"Axle tramp is a common attribute in powerful, rear-drive vehicles with leaf springs. The unpleasant sensation-also known as wheel hop-causes a loss of traction and an alarmingly bumpy ride under hard acceleration." This definition of wheel hop is from the Ford Motor Company of Australia's website, and it applies to cars. In the case of Tri-Five pickups, where there is much less weight on the rear wheels, all it takes is a six-banger to break 'em loose.
What this translates to for the most commonly utilized powerplant in today's Tri-Fives, the powerful 350-inch small-block Chevy, is a truck that can't leave the line without spinning in its tracks in a fog of burning rubber.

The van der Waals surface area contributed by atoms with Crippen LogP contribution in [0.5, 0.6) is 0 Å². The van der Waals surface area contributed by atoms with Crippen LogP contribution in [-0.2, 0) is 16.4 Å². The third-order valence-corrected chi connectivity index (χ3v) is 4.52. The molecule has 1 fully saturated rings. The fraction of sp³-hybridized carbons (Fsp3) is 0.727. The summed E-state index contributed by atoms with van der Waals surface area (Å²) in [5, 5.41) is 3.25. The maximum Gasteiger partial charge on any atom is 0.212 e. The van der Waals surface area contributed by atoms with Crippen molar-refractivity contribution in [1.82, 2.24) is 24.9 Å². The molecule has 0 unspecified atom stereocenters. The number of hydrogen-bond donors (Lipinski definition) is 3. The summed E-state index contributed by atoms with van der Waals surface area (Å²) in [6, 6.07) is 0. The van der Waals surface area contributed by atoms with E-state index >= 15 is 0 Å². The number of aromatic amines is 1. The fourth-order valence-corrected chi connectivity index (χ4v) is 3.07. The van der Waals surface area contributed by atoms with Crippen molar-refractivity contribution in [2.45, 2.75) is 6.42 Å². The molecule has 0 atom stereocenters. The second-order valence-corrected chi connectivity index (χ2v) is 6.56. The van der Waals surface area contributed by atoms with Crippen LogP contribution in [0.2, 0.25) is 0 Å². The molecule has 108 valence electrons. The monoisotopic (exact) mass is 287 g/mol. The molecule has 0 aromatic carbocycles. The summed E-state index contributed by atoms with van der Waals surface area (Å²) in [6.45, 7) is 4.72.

Straight-line acceleration is just the start of things (no pun intended). Now let's talk about the Tri-Five's stock leaf-spring suspension when it comes to brisk highway driving characteristics. The leaf springs' unpredictable behavior while cornering near its limit is caused by the rear of the truck steering itself without any input from the driver. Rear-end or rear bumpsteer, as it is known, is caused by the sideways movement of the differential.
Boy, it's almost enough bad news to make one afraid to drive their stock rear-suspended Tri-Five anywhere, but have no fear, because we have the cure. And not only do we have a solution to this pesky problem, but it's one you guys can handle at home just by following these photos and text.